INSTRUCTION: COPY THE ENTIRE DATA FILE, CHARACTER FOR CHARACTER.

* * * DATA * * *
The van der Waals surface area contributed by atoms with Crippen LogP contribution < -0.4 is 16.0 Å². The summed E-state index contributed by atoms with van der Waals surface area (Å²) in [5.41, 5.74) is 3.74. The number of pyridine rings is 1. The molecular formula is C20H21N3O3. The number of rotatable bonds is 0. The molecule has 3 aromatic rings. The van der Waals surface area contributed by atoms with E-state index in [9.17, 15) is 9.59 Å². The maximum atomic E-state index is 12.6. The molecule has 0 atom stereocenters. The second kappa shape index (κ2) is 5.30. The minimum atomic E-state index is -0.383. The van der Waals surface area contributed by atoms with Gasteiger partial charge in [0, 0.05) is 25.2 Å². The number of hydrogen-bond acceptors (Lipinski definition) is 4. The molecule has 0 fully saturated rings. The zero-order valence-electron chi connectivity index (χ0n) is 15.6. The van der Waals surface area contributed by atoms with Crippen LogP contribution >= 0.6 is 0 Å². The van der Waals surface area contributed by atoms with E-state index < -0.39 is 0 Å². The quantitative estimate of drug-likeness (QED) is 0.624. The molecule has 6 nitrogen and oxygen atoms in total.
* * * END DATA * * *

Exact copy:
The van der Waals surface area contributed by atoms with Crippen LogP contribution < -0.4 is 16.0 Å². The summed E-state index contributed by atoms with van der Waals surface area (Å²) in [5.41, 5.74) is 3.74. The number of pyridine rings is 1. The molecular formula is C20H21N3O3. The number of rotatable bonds is 0. The molecule has 3 aromatic rings. The van der Waals surface area contributed by atoms with E-state index in [9.17, 15) is 9.59 Å². The maximum atomic E-state index is 12.6. The molecule has 0 atom stereocenters. The second kappa shape index (κ2) is 5.30. The minimum atomic E-state index is -0.383. The van der Waals surface area contributed by atoms with Gasteiger partial charge in [0, 0.05) is 25.2 Å². The number of hydrogen-bond acceptors (Lipinski definition) is 4. The molecule has 0 fully saturated rings. The zero-order valence-electron chi connectivity index (χ0n) is 15.6. The van der Waals surface area contributed by atoms with Crippen LogP contribution >= 0.6 is 0 Å². The van der Waals surface area contributed by atoms with E-state index < -0.39 is 0 Å². The quantitative estimate of drug-likeness (QED) is 0.624. The molecule has 6 nitrogen and oxygen atoms in total.